Acanthomyrmex careoscrobis

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Acanthomyrmex careoscrobis
Scientific classification
Kingdom: Animalia
Phylum: Arthropoda
Class: Insecta
Order: Hymenoptera
Family: Formicidae
Subfamily: Myrmicinae
Tribe: Crematogastrini
Genus: Acanthomyrmex
Species: A. careoscrobis
Binomial name
Acanthomyrmex careoscrobis
Moffett, 1986

Acanthomyrmex careoscrobis casent0901703 p 1 high.jpg

Acanthomyrmex careoscrobis casent0901703 d 1 high.jpg

Specimen Labels

Nests are found in cavities in dead twigs or rotten wood, under or between stones and in litter on the forest floor. They usually contain tiny fig seeds

At a Glance • Ergatoid queen  



Moffett (1986) - Similar to Acanthomyrmex mindanao, but lacking even a poorly developed funicular scrobe; without strongly projecting medial clypeal lobes. Major worker unknown.

Keys including this Species


Distribution based on Regional Taxon Lists

Indo-Australian Region: Borneo (type locality), Indonesia, Malaysia.

Distribution based on AntMaps


Distribution based on AntWeb specimens

Check data from AntWeb


Yamada et al. (2018) - Eight colonies contained 22.6 ±11.1 workers and 1.8 ±0.9 soldiers. Six colonies contained a single dealate queen, whereas two colonies had a mated ergatoid queen instead. Alate queens (n = 4), ergatoid queens (n = 8), and majors (n = 7) always had six ovarioles per individual (three ovarioles per ovary). Minors (n = 23) always had two ovarioles per individual(one ovariole per ovary).

Ninety-six hours of observations of egg-laying behavior of a laboratory colony with 1 ergatoid queen, 1 major, and 20 minors: A total of three ovipositions by the ergatoid queen, four by the major and 21 by the minors were recorded during 96 hours of observation. There were two morphologically distinguishable types of eggs (constant-sized and bean-shaped reproductive eggs vs. variable-sized and round trophic eggs), as also reported for Acanthomyrmex ferox (Gobin & Ito 2000). In total, egg-laying of two reproductive and 26 trophic eggs was observed. Reproductive eggs were laid by the ergatoid queen only, whereas trophic eggs were laid by the ergatoid queen, major and minors. The majority of the trophic eggs were given to larvae, but the ergatoid queen and major also fed on trophic eggs laid by minors.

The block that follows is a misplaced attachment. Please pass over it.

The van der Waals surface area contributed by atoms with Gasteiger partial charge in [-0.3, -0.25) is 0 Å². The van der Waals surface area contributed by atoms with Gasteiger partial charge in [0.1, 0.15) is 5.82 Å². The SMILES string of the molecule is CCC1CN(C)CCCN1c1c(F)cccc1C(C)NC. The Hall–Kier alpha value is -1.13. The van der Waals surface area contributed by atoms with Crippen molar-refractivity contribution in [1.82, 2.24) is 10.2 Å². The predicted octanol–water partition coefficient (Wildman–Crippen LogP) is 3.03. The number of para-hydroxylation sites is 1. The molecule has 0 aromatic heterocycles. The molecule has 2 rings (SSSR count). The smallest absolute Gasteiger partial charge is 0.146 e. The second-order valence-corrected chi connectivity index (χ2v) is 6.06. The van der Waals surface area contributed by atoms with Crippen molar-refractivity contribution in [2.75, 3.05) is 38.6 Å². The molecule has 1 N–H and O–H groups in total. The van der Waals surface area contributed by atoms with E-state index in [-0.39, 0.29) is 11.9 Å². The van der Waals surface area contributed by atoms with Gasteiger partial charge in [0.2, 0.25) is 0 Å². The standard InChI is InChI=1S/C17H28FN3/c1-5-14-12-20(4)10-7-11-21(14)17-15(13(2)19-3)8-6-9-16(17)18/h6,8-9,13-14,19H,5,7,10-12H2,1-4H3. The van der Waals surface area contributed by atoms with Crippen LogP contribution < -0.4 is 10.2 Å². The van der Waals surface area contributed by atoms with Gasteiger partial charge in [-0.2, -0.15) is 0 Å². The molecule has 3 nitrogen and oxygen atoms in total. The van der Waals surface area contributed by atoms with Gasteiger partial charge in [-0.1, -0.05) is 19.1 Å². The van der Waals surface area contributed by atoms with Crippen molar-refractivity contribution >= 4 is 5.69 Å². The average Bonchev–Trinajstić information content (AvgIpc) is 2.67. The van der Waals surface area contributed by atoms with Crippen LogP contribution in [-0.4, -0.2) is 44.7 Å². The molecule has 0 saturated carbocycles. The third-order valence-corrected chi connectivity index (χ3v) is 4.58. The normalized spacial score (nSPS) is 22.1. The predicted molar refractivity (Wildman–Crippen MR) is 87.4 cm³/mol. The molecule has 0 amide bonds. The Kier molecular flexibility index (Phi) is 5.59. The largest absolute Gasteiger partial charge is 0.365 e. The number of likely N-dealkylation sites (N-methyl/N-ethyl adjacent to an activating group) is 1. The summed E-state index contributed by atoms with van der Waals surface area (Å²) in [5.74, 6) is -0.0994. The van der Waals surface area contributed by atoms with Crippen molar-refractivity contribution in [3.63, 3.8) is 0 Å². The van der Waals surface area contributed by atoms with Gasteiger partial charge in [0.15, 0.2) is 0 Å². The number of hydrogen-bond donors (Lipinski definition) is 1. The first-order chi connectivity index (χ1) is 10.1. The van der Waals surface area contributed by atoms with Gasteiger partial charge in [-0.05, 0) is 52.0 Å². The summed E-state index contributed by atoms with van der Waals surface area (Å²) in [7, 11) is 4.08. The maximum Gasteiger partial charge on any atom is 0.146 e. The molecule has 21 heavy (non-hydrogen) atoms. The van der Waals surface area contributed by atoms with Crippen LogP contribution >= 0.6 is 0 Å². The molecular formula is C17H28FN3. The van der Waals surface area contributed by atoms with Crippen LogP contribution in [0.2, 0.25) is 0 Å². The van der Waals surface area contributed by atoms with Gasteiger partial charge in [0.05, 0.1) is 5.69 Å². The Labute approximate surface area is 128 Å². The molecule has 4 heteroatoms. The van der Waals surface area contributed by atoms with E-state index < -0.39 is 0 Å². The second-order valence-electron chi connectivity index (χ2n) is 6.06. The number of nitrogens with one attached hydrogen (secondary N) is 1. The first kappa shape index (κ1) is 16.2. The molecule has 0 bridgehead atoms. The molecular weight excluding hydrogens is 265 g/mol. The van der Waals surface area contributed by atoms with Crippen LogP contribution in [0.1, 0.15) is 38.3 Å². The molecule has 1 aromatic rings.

There were 7-250 fig seeds found inside the nests, confirming the prevalence of this specialized diet in the genus. The holotype was collected from a mixed dipterocarp forest.

Life History Traits

  • Queen number: monogynous (Yamada et al. 2018)
  • Queen type: alate and ergatoid (Yamada et al. 2018) (intracolonial polymorphism; ergatoid intermediate size between winged queen and major)
  • Mean colony size: 22.2 ±12.5 workers; 22.6 ±11.1 minors and 1.8 ±0.9 soldiers (Yamada et al. 2018)


Colonies of A. careoscrobis can produce both winged and ergatoid queens (queen polymorphism). Ergatoid queens may function as cheaper secondary reproductive females. Both queen types have the same number of ovarioles, however ergatoid queens show variable intermediate external morphology between soldiers and winged queens.